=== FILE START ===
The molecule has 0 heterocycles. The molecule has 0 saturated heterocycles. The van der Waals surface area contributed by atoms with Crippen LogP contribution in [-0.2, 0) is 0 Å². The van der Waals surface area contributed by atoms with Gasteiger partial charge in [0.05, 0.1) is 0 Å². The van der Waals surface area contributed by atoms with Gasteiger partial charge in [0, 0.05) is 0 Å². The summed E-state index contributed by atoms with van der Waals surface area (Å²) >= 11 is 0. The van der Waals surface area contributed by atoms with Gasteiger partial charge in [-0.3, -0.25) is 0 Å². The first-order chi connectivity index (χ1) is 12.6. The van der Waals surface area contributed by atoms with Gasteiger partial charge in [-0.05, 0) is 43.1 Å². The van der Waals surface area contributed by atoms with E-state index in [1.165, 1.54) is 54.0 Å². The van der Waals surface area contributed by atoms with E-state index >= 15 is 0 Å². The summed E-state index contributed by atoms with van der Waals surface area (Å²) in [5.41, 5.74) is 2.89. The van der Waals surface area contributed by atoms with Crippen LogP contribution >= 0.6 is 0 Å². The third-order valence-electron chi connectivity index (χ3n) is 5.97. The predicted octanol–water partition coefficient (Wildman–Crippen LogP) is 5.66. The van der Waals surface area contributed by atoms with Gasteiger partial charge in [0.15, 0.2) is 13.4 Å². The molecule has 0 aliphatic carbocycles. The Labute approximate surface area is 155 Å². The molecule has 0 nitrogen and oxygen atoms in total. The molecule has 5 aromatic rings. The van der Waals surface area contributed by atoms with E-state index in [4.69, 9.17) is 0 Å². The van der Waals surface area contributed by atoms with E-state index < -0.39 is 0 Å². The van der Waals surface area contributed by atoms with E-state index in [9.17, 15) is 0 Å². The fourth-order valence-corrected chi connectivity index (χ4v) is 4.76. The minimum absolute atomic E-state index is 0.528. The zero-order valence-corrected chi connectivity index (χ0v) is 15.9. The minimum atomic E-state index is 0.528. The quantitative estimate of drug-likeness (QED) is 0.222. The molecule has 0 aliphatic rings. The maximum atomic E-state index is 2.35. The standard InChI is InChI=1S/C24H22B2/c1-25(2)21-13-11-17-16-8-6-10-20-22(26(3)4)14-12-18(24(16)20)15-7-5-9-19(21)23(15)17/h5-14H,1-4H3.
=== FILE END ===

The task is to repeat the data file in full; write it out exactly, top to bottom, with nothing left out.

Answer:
The molecule has 0 heterocycles. The molecule has 0 saturated heterocycles. The van der Waals surface area contributed by atoms with Crippen LogP contribution in [-0.2, 0) is 0 Å². The van der Waals surface area contributed by atoms with Gasteiger partial charge in [0.05, 0.1) is 0 Å². The van der Waals surface area contributed by atoms with Gasteiger partial charge in [0, 0.05) is 0 Å². The summed E-state index contributed by atoms with van der Waals surface area (Å²) >= 11 is 0. The van der Waals surface area contributed by atoms with Gasteiger partial charge in [-0.3, -0.25) is 0 Å². The first-order chi connectivity index (χ1) is 12.6. The van der Waals surface area contributed by atoms with Gasteiger partial charge in [-0.05, 0) is 43.1 Å². The van der Waals surface area contributed by atoms with E-state index in [1.165, 1.54) is 54.0 Å². The van der Waals surface area contributed by atoms with E-state index >= 15 is 0 Å². The summed E-state index contributed by atoms with van der Waals surface area (Å²) in [5.41, 5.74) is 2.89. The van der Waals surface area contributed by atoms with Crippen LogP contribution >= 0.6 is 0 Å². The third-order valence-electron chi connectivity index (χ3n) is 5.97. The predicted octanol–water partition coefficient (Wildman–Crippen LogP) is 5.66. The van der Waals surface area contributed by atoms with Gasteiger partial charge in [0.15, 0.2) is 13.4 Å². The molecule has 0 aliphatic carbocycles. The Labute approximate surface area is 155 Å². The molecule has 0 nitrogen and oxygen atoms in total. The molecule has 5 aromatic rings. The van der Waals surface area contributed by atoms with E-state index in [4.69, 9.17) is 0 Å². The van der Waals surface area contributed by atoms with E-state index < -0.39 is 0 Å². The van der Waals surface area contributed by atoms with E-state index in [9.17, 15) is 0 Å². The fourth-order valence-corrected chi connectivity index (χ4v) is 4.76. The minimum absolute atomic E-state index is 0.528. The zero-order valence-corrected chi connectivity index (χ0v) is 15.9. The minimum atomic E-state index is 0.528. The quantitative estimate of drug-likeness (QED) is 0.222. The molecule has 0 aliphatic rings. The maximum atomic E-state index is 2.35. The standard InChI is InChI=1S/C24H22B2/c1-25(2)21-13-11-17-16-8-6-10-20-22(26(3)4)14-12-18(24(16)20)15-7-5-9-19(21)23(15)17/h5-14H,1-4H3.